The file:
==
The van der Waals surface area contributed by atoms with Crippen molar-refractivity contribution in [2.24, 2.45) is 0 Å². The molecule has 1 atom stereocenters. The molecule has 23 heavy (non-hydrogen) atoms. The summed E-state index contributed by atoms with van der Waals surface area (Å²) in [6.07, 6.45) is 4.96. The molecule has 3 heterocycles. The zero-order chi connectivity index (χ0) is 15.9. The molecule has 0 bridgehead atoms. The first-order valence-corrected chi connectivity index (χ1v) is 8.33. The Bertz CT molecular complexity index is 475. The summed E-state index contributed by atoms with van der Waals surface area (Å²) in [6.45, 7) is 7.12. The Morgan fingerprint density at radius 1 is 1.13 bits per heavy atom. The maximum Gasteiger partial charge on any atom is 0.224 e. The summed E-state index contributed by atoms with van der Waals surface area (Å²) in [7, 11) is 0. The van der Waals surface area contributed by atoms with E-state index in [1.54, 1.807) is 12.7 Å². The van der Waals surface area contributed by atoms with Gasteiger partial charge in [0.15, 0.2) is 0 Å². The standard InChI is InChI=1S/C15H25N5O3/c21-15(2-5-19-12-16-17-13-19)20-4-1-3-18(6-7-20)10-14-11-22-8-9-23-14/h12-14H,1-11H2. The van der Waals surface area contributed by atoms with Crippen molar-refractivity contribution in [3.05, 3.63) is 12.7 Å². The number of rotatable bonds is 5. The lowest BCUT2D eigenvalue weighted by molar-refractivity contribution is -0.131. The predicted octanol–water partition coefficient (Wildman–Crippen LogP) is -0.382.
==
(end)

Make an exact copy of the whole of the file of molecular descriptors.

The van der Waals surface area contributed by atoms with Crippen molar-refractivity contribution in [2.24, 2.45) is 0 Å². The molecule has 1 atom stereocenters. The molecule has 23 heavy (non-hydrogen) atoms. The summed E-state index contributed by atoms with van der Waals surface area (Å²) in [6.07, 6.45) is 4.96. The molecule has 3 heterocycles. The zero-order chi connectivity index (χ0) is 15.9. The molecule has 0 bridgehead atoms. The first-order valence-corrected chi connectivity index (χ1v) is 8.33. The Bertz CT molecular complexity index is 475. The summed E-state index contributed by atoms with van der Waals surface area (Å²) in [6.45, 7) is 7.12. The Morgan fingerprint density at radius 1 is 1.13 bits per heavy atom. The maximum Gasteiger partial charge on any atom is 0.224 e. The summed E-state index contributed by atoms with van der Waals surface area (Å²) in [7, 11) is 0. The van der Waals surface area contributed by atoms with E-state index in [1.54, 1.807) is 12.7 Å². The van der Waals surface area contributed by atoms with Gasteiger partial charge in [0.15, 0.2) is 0 Å². The standard InChI is InChI=1S/C15H25N5O3/c21-15(2-5-19-12-16-17-13-19)20-4-1-3-18(6-7-20)10-14-11-22-8-9-23-14/h12-14H,1-11H2. The van der Waals surface area contributed by atoms with Crippen molar-refractivity contribution in [3.05, 3.63) is 12.7 Å². The number of rotatable bonds is 5. The lowest BCUT2D eigenvalue weighted by molar-refractivity contribution is -0.131. The predicted octanol–water partition coefficient (Wildman–Crippen LogP) is -0.382.